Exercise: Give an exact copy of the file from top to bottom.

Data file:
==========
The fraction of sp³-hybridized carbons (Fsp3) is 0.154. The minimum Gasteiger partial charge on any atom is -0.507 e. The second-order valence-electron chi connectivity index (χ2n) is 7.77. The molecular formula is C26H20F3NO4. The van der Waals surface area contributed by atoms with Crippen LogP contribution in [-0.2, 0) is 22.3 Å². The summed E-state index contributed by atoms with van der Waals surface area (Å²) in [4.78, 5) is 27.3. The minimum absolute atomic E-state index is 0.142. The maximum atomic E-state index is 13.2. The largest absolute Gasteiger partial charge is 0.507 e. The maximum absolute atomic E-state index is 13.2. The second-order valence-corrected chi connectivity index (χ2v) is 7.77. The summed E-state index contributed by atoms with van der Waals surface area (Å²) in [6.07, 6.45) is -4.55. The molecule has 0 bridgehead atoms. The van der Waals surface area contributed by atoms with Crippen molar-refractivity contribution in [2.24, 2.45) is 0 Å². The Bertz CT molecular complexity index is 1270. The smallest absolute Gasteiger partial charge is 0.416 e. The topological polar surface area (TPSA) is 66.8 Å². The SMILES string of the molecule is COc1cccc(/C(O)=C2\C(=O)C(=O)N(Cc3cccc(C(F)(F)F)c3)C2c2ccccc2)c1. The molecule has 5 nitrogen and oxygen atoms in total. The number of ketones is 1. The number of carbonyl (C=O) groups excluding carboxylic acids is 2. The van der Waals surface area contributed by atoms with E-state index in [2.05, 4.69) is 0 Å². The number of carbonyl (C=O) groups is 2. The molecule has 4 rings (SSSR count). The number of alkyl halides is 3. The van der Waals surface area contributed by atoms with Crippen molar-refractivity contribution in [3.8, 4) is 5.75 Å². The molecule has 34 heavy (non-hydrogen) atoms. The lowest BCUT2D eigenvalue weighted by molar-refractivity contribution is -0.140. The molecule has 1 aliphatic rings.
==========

The fraction of sp³-hybridized carbons (Fsp3) is 0.154. The minimum Gasteiger partial charge on any atom is -0.507 e. The second-order valence-electron chi connectivity index (χ2n) is 7.77. The molecular formula is C26H20F3NO4. The van der Waals surface area contributed by atoms with Crippen LogP contribution in [-0.2, 0) is 22.3 Å². The summed E-state index contributed by atoms with van der Waals surface area (Å²) in [4.78, 5) is 27.3. The minimum absolute atomic E-state index is 0.142. The maximum atomic E-state index is 13.2. The largest absolute Gasteiger partial charge is 0.507 e. The maximum absolute atomic E-state index is 13.2. The second-order valence-corrected chi connectivity index (χ2v) is 7.77. The summed E-state index contributed by atoms with van der Waals surface area (Å²) in [6.07, 6.45) is -4.55. The molecule has 0 bridgehead atoms. The van der Waals surface area contributed by atoms with Crippen molar-refractivity contribution in [2.24, 2.45) is 0 Å². The Bertz CT molecular complexity index is 1270. The smallest absolute Gasteiger partial charge is 0.416 e. The topological polar surface area (TPSA) is 66.8 Å². The SMILES string of the molecule is COc1cccc(/C(O)=C2\C(=O)C(=O)N(Cc3cccc(C(F)(F)F)c3)C2c2ccccc2)c1. The molecule has 5 nitrogen and oxygen atoms in total. The number of ketones is 1. The number of carbonyl (C=O) groups excluding carboxylic acids is 2. The van der Waals surface area contributed by atoms with E-state index in [2.05, 4.69) is 0 Å². The number of carbonyl (C=O) groups is 2. The molecule has 4 rings (SSSR count). The number of alkyl halides is 3. The van der Waals surface area contributed by atoms with Crippen molar-refractivity contribution in [3.8, 4) is 5.75 Å². The molecule has 34 heavy (non-hydrogen) atoms. The lowest BCUT2D eigenvalue weighted by molar-refractivity contribution is -0.140. The molecule has 1 aliphatic rings.